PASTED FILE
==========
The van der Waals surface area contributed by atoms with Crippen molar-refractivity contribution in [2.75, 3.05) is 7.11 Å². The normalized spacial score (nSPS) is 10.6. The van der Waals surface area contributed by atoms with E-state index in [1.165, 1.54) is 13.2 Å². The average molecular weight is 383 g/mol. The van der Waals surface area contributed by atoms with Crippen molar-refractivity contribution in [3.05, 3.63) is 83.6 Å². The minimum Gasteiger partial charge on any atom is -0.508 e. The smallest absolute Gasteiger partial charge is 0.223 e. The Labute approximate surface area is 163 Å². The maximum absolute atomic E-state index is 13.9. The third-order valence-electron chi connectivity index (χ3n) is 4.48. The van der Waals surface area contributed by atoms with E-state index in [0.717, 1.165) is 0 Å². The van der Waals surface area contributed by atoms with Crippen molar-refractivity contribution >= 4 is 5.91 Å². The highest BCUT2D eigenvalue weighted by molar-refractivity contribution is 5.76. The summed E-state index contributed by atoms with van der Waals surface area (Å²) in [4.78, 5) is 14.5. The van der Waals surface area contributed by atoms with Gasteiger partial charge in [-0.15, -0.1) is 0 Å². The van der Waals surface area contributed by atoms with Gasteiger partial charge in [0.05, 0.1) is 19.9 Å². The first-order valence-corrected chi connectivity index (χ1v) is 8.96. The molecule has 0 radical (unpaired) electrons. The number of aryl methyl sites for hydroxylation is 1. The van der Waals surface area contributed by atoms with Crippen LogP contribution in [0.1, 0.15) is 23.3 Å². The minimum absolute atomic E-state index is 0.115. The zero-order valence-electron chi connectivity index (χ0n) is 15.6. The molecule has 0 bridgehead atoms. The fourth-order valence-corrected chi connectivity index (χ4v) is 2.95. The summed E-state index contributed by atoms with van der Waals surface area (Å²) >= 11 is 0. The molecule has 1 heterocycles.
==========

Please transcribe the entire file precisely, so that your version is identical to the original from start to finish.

The van der Waals surface area contributed by atoms with Crippen molar-refractivity contribution in [2.75, 3.05) is 7.11 Å². The normalized spacial score (nSPS) is 10.6. The van der Waals surface area contributed by atoms with E-state index in [1.165, 1.54) is 13.2 Å². The average molecular weight is 383 g/mol. The van der Waals surface area contributed by atoms with Crippen molar-refractivity contribution in [3.05, 3.63) is 83.6 Å². The minimum Gasteiger partial charge on any atom is -0.508 e. The smallest absolute Gasteiger partial charge is 0.223 e. The Labute approximate surface area is 163 Å². The maximum absolute atomic E-state index is 13.9. The third-order valence-electron chi connectivity index (χ3n) is 4.48. The van der Waals surface area contributed by atoms with E-state index in [0.717, 1.165) is 0 Å². The van der Waals surface area contributed by atoms with Crippen molar-refractivity contribution >= 4 is 5.91 Å². The highest BCUT2D eigenvalue weighted by molar-refractivity contribution is 5.76. The summed E-state index contributed by atoms with van der Waals surface area (Å²) in [4.78, 5) is 14.5. The van der Waals surface area contributed by atoms with Gasteiger partial charge in [-0.15, -0.1) is 0 Å². The van der Waals surface area contributed by atoms with Gasteiger partial charge in [0.05, 0.1) is 19.9 Å². The first-order valence-corrected chi connectivity index (χ1v) is 8.96. The molecule has 0 radical (unpaired) electrons. The number of aryl methyl sites for hydroxylation is 1. The van der Waals surface area contributed by atoms with Crippen LogP contribution in [0.1, 0.15) is 23.3 Å². The minimum absolute atomic E-state index is 0.115. The zero-order valence-electron chi connectivity index (χ0n) is 15.6. The molecule has 0 bridgehead atoms. The fourth-order valence-corrected chi connectivity index (χ4v) is 2.95. The summed E-state index contributed by atoms with van der Waals surface area (Å²) >= 11 is 0. The molecule has 1 heterocycles.